Paradigms of Leadership

October 8, 2013
Paradigms of Leadership

      Driving home from work, I noticed a marquee sign at the local veterinary clinic.   It read, “Leaders are successful when they create more leaders, not more followers.”   I related this to my career as a human resources director and began to envision ways to create more leaders within the organization, rather than creating more followers.
      To be a good leader, one must influence others in a way to realize a common goal.   Many in our organization refer to this process as managing the people.   However, there is a difference in managing and leading, although it may appear to be a discrete one.   Leadership involves change, inspiration, vision, innovation, and overcoming obstacles; whereas, management involves more tangible activities such as implementation, maintenance, and administration of more stable processes.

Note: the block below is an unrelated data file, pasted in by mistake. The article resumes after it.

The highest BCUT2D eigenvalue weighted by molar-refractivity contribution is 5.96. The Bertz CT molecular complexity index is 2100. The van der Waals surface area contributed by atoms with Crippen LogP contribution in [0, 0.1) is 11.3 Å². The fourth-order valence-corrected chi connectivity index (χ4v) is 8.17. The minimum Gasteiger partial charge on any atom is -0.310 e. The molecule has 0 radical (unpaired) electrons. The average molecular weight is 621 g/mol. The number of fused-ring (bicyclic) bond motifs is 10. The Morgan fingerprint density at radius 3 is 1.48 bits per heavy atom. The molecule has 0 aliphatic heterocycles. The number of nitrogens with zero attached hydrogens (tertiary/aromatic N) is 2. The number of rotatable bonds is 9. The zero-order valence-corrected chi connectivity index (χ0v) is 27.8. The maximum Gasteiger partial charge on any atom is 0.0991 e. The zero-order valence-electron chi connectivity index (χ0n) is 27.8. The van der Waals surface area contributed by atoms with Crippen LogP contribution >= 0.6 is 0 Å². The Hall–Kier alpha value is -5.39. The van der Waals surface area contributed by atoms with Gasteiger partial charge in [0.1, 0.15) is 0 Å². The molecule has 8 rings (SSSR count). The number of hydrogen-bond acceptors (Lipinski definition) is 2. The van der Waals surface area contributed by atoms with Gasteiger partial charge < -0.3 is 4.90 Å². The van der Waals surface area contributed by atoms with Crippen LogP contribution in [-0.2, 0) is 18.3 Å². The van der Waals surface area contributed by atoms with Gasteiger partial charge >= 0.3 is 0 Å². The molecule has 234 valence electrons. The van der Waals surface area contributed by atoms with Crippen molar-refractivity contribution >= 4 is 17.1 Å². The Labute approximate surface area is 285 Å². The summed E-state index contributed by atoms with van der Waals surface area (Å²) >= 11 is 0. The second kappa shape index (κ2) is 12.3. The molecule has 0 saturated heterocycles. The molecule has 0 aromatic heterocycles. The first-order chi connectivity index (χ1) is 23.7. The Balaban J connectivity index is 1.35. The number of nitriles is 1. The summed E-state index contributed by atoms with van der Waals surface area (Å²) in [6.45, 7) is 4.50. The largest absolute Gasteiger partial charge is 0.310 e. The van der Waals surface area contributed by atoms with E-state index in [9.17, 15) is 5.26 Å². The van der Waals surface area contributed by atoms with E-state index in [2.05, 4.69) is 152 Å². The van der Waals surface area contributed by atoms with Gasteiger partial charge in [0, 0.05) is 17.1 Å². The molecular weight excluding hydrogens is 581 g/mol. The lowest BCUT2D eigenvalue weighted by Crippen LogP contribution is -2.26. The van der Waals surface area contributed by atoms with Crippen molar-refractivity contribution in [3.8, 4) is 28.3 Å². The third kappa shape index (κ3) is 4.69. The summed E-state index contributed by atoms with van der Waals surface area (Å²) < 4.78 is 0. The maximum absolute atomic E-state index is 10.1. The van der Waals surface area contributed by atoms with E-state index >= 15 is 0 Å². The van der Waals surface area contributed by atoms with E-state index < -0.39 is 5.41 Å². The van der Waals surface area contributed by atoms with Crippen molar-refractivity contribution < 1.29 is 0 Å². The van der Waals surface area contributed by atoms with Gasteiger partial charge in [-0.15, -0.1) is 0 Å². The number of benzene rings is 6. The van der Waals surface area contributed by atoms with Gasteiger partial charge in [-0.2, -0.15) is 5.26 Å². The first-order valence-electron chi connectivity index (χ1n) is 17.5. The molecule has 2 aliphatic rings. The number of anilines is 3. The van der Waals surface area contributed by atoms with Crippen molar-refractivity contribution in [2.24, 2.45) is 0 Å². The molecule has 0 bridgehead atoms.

According to R Gill, five facets of leadership behaviors include:
    1. Identifying vision and mission
    2. Creating strategy
    3. Building shared values among the group
    4. Empowering followers
    5. Influencing, motivating, and inspiring followers
      The three paradigms that are identified as facets of leadership behaviors that are most aligned with human resources (in my opinion) include empowerment, people and relationships, and diversity.   In contrast, under the old paradigm of management, these would have been control, things, and uniformity.
      Empowerment is a difficult change for individuals who were raised in organizations where a classical paradigm of management was accepted.   The leader was in command and had power and authority over all.   In more recent leadership paradigms, employees are empowered to make decisions and be accountable for helping organizations reach common goals for the overall success of the business.   Business environment has necessitated this change due to the inability to prosper without the support of others within the organization.   Empowered...